I learned to LOVE running when I finally made a choice to focus on my form.

Over the past 30 + years of running, playing soccer and countless races, I learned to run slow, fast, short, medium and long distances, to hydrate, to eat well, and get sleep (if you can) before races.

I never thought about my form as a runner. 

As a result, I ended up with a slew of injuries and x-tra gear; pain in my metatarsals (across toes), IT band pain, piriformis pain, rotator cuff pain, heel pain, shin splints, a ganglion cyst on my ankle, x-rays, the “boot”, and $350 orthotics, and many stabilizing shoes.

It’s just the life of a runner!  With each visit to the doctor, he would say “Don’t run for at least six weeks!

Gasp.  I just HAD to run ya know? So I would go right back out there exactly 6 weeks later and get injured again. 🙂

Alas! The running skies opened in 2005.

That was the day I read a small article about running form in our local paper, The Charlotte Observer.  The author suggested that we consider our body mechanics and alignment while running versus just the shoes. It made so much sense! But who knew? My previous foot doctors had never analyzed my form, nor had I!

Was the author actually saying it might be me not the SHOE?

This reminded me CarTalk on public radio!  He suggested we poor injured readers reach out to ultra runners Barefoot Ted or Danny Dreyer for additional help.  Dreyer had just published a book called “ChiRunning” which combined good running form, with physics and the ancient martial art of Tai Chi.

I was not ready to go barefoot then but decided that day as a trainer, and an injury-prone runner, to pursue ChiRunning with all my might.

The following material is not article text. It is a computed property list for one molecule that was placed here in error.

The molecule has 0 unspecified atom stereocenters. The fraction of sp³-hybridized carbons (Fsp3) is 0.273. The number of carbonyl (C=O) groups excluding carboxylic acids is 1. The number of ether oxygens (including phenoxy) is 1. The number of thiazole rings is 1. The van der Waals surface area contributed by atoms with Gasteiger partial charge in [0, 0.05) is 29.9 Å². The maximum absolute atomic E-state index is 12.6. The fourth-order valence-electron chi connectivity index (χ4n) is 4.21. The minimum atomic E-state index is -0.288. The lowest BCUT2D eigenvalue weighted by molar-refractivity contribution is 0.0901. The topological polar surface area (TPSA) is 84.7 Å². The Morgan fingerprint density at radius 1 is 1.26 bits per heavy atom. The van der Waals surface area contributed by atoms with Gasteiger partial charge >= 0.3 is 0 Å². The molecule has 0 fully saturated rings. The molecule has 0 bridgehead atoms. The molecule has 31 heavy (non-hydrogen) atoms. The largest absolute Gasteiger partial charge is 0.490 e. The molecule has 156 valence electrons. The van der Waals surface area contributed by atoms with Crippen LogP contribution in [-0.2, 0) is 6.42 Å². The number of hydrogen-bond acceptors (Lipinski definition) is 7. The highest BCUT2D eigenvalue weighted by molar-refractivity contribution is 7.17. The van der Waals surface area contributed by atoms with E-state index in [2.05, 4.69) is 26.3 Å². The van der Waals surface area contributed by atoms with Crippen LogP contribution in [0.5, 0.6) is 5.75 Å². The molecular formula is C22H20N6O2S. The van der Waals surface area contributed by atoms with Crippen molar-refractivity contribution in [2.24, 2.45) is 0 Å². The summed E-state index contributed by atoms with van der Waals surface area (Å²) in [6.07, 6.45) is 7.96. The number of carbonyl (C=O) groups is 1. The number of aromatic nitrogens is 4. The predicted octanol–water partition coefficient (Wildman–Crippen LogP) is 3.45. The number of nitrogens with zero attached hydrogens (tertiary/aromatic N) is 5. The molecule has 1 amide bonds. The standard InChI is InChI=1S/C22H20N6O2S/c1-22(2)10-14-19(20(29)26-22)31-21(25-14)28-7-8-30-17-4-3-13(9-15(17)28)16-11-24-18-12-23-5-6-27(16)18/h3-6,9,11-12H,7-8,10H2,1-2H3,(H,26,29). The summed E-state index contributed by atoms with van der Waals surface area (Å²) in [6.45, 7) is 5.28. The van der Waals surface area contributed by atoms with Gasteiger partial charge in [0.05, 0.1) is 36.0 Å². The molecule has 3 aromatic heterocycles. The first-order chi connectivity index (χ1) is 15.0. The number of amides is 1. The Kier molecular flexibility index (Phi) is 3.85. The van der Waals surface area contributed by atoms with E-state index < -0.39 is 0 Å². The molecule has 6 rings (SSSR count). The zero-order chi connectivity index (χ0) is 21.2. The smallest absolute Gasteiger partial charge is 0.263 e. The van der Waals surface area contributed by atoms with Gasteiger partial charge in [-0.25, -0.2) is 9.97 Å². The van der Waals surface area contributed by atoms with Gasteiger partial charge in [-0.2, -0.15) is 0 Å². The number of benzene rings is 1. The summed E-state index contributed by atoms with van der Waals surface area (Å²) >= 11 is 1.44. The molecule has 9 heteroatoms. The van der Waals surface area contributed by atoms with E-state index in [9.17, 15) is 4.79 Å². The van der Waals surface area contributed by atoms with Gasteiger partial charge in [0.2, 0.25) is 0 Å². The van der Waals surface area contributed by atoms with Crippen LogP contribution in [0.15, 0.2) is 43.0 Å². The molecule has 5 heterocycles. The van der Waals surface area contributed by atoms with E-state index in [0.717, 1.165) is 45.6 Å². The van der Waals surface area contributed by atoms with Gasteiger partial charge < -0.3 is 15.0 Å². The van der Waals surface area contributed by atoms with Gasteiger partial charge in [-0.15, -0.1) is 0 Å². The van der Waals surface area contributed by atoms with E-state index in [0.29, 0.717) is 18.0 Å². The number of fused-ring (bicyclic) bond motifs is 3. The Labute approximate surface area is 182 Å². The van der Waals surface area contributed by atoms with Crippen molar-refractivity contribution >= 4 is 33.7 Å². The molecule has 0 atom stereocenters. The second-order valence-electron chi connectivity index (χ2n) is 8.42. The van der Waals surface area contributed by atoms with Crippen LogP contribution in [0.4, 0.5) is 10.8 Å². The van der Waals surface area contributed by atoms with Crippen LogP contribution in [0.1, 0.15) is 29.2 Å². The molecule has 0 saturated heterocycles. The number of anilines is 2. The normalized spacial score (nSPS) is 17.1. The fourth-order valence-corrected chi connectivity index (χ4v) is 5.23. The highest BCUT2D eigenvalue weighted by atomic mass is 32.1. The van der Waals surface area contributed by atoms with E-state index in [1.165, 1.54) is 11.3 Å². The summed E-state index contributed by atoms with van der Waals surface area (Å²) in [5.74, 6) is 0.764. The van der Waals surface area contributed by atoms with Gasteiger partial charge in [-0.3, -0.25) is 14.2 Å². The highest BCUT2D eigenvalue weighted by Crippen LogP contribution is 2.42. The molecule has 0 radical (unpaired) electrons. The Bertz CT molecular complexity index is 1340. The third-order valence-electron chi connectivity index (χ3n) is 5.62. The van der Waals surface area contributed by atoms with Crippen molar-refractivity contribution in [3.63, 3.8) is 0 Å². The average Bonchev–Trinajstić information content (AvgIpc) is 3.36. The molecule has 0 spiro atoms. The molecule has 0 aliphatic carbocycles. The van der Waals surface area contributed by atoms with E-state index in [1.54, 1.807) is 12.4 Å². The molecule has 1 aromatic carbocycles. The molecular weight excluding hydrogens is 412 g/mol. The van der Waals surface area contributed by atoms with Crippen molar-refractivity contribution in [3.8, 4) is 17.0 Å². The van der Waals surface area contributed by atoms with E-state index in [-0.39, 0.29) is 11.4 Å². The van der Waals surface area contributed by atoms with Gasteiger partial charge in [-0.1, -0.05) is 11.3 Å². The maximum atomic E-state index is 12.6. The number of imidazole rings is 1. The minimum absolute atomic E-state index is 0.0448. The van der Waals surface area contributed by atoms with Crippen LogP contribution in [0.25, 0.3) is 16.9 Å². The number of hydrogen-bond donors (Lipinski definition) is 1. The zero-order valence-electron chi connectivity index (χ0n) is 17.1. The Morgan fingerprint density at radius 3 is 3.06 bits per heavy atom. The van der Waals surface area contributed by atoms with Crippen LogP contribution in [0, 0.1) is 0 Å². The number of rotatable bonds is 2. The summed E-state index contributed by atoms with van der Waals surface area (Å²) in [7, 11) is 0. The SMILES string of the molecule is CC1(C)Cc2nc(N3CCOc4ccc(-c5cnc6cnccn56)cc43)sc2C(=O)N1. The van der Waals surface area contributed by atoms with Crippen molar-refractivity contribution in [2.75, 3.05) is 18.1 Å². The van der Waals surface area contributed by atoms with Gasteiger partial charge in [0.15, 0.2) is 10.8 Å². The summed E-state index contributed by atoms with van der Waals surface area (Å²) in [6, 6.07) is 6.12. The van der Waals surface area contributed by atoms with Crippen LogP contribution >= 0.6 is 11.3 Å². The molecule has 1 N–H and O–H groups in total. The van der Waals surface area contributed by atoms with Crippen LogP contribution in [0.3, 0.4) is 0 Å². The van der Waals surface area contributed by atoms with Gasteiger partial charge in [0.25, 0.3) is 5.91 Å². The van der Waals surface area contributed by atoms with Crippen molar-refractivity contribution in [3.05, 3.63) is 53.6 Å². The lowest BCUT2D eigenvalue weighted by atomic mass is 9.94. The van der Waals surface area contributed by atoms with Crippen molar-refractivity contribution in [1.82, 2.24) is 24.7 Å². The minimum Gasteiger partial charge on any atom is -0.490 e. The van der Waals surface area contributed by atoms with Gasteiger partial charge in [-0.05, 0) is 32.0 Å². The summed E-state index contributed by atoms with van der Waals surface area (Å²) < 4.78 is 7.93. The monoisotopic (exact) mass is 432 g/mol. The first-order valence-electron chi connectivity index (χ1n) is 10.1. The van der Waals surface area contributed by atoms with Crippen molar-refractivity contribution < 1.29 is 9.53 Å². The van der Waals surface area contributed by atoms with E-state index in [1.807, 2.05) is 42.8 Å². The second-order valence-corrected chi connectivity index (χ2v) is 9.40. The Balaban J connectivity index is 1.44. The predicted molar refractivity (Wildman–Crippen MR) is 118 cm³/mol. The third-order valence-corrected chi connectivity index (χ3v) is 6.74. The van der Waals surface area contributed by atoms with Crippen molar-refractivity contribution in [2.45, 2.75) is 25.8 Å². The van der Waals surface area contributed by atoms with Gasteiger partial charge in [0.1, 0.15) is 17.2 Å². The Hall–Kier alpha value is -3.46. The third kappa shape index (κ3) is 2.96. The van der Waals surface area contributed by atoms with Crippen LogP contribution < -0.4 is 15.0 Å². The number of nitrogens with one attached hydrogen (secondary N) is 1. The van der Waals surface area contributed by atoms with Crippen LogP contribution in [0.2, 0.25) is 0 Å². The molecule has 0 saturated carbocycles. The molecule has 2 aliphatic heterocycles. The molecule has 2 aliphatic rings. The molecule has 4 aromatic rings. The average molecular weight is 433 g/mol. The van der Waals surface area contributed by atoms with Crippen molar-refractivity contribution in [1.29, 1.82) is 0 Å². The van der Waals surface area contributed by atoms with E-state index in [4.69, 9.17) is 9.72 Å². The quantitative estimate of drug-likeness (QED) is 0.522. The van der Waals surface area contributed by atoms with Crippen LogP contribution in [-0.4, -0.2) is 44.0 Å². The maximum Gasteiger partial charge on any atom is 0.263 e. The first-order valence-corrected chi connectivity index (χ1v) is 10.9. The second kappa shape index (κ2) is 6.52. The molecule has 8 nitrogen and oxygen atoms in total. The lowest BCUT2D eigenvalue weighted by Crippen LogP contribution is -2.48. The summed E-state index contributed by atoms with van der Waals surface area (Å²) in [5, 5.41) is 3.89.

My injuries went away almost overnight.

You can imagine how I became a RAVING fan!  Such a fan I decided to become an instructor and have been teaching this form and philosophy along with instructors all over the world since 2007.

Chi Running decreases injury while enhancing energy efficiency, speed, mental clarity and joy (because you are not injured and probably faster).

The key components of good form Excellent posture, alignment and relaxation of your shoulders, arms and feet, an engaged core, a quicker, shorter mid-foot stride and a very slight lean from the ankle (Why lean? Physics).

The fee: Free. You just have to be mindful.  As we instructors like to say, focusing on your form with every step you take is a tiny price to pay if it will enable you to run injury free, or get back to running.

Are You Injured?  Let’s check your form!

Look down at your feet. Do you splay your feet? That splay in your right or left foot may explain your ongoing knee, IT band and hip pain on the same side.  Tip: Align your feet hip width and parallel.